The failure of a German bond auction today highlights the risks of Germany’s euro strategy. Germany’s efforts to separate itself from the weakness found in the “peripheral” euro countries runs directly into the challenges posed by a common currency. A country cannot entirely separate itself from the economies of other countries that use the same currency. For example, if Italy falls into an inflationary spiral because of its problems, the inflation will occur in Germany too.
German, along with France and a couple of other countries, would do well to remember that the main reason the euro exists is to save them the costs of currency conversion in trading and travel among the countries of Europe. These benefits occur roughly in proportion to the wealth of individuals and states. Of all countries, then, Germany gets the greatest benefit from the euro zone and will pay the greatest price if the euro fails.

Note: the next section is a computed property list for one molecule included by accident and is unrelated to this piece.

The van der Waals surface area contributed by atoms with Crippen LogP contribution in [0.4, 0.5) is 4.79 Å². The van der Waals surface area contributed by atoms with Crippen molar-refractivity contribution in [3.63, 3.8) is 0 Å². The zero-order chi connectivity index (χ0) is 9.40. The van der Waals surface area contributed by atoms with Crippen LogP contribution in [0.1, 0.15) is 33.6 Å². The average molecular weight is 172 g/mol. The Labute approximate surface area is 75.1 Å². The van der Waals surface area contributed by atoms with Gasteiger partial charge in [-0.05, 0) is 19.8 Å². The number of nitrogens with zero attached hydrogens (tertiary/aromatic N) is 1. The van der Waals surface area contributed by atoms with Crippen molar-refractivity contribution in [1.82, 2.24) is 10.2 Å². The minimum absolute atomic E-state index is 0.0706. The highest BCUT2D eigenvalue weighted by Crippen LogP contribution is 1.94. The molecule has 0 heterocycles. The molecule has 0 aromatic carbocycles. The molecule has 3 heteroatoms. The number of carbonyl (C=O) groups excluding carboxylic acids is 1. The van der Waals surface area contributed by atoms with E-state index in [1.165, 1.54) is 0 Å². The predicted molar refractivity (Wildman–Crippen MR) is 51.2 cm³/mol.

Germany’s approach of trying to gain advantage by short-changing the euro zone cannot end well. If it works so well that the euro falls into the inflationary spiral I mentioned, the cost to Germany will be far greater than any advantage it may have gained over its neighbors.